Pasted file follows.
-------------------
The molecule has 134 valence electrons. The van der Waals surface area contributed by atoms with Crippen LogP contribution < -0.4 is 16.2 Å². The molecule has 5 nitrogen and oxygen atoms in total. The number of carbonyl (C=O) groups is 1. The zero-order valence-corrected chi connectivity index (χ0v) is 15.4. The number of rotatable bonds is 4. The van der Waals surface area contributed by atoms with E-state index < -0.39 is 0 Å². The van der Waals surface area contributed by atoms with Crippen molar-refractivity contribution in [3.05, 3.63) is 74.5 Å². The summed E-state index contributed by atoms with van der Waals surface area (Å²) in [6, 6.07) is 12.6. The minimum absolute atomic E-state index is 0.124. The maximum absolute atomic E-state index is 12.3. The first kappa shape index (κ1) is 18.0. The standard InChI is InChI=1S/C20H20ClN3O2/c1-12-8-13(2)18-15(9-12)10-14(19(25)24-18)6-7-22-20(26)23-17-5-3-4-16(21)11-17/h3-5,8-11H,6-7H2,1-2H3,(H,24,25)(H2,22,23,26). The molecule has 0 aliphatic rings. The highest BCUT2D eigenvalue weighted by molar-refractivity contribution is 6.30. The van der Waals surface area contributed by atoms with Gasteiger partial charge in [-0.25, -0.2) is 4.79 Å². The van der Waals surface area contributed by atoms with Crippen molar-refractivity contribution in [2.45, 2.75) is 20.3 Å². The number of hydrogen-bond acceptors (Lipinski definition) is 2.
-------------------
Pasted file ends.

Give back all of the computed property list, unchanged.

The molecule has 134 valence electrons. The van der Waals surface area contributed by atoms with Crippen LogP contribution < -0.4 is 16.2 Å². The molecule has 5 nitrogen and oxygen atoms in total. The number of carbonyl (C=O) groups is 1. The zero-order valence-corrected chi connectivity index (χ0v) is 15.4. The number of rotatable bonds is 4. The van der Waals surface area contributed by atoms with E-state index < -0.39 is 0 Å². The van der Waals surface area contributed by atoms with Crippen molar-refractivity contribution in [3.05, 3.63) is 74.5 Å². The summed E-state index contributed by atoms with van der Waals surface area (Å²) in [6, 6.07) is 12.6. The minimum absolute atomic E-state index is 0.124. The maximum absolute atomic E-state index is 12.3. The first kappa shape index (κ1) is 18.0. The standard InChI is InChI=1S/C20H20ClN3O2/c1-12-8-13(2)18-15(9-12)10-14(19(25)24-18)6-7-22-20(26)23-17-5-3-4-16(21)11-17/h3-5,8-11H,6-7H2,1-2H3,(H,24,25)(H2,22,23,26). The molecule has 0 aliphatic rings. The highest BCUT2D eigenvalue weighted by molar-refractivity contribution is 6.30. The van der Waals surface area contributed by atoms with Gasteiger partial charge in [-0.25, -0.2) is 4.79 Å². The van der Waals surface area contributed by atoms with Crippen molar-refractivity contribution in [2.45, 2.75) is 20.3 Å². The number of hydrogen-bond acceptors (Lipinski definition) is 2.